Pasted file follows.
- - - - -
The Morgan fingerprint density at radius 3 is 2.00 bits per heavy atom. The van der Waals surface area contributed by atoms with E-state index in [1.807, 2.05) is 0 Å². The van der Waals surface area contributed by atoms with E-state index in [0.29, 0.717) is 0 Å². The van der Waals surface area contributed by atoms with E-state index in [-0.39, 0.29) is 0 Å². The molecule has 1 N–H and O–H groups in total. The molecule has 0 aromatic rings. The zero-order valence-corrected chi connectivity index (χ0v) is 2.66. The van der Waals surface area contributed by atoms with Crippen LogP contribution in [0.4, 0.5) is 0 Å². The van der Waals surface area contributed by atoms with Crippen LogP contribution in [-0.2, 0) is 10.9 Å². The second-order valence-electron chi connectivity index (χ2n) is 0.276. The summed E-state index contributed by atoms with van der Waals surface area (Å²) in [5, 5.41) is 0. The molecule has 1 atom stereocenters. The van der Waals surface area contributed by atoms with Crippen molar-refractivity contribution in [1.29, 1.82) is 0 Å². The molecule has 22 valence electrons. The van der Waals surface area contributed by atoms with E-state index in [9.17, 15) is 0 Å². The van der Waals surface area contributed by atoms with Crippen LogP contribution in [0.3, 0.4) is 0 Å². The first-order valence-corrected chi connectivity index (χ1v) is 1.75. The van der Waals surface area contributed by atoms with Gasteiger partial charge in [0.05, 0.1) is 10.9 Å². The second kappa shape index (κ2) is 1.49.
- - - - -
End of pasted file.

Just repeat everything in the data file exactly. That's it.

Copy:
The Morgan fingerprint density at radius 3 is 2.00 bits per heavy atom. The van der Waals surface area contributed by atoms with E-state index in [1.807, 2.05) is 0 Å². The van der Waals surface area contributed by atoms with E-state index in [0.29, 0.717) is 0 Å². The van der Waals surface area contributed by atoms with E-state index in [-0.39, 0.29) is 0 Å². The molecule has 1 N–H and O–H groups in total. The molecule has 0 aromatic rings. The zero-order valence-corrected chi connectivity index (χ0v) is 2.66. The van der Waals surface area contributed by atoms with Crippen LogP contribution in [0.4, 0.5) is 0 Å². The van der Waals surface area contributed by atoms with Crippen LogP contribution in [-0.2, 0) is 10.9 Å². The second-order valence-electron chi connectivity index (χ2n) is 0.276. The summed E-state index contributed by atoms with van der Waals surface area (Å²) in [5, 5.41) is 0. The molecule has 1 atom stereocenters. The van der Waals surface area contributed by atoms with Crippen molar-refractivity contribution in [1.29, 1.82) is 0 Å². The molecule has 22 valence electrons. The van der Waals surface area contributed by atoms with E-state index in [9.17, 15) is 0 Å². The van der Waals surface area contributed by atoms with Crippen LogP contribution in [0.3, 0.4) is 0 Å². The first-order valence-corrected chi connectivity index (χ1v) is 1.75. The van der Waals surface area contributed by atoms with Gasteiger partial charge in [0.05, 0.1) is 10.9 Å². The second kappa shape index (κ2) is 1.49.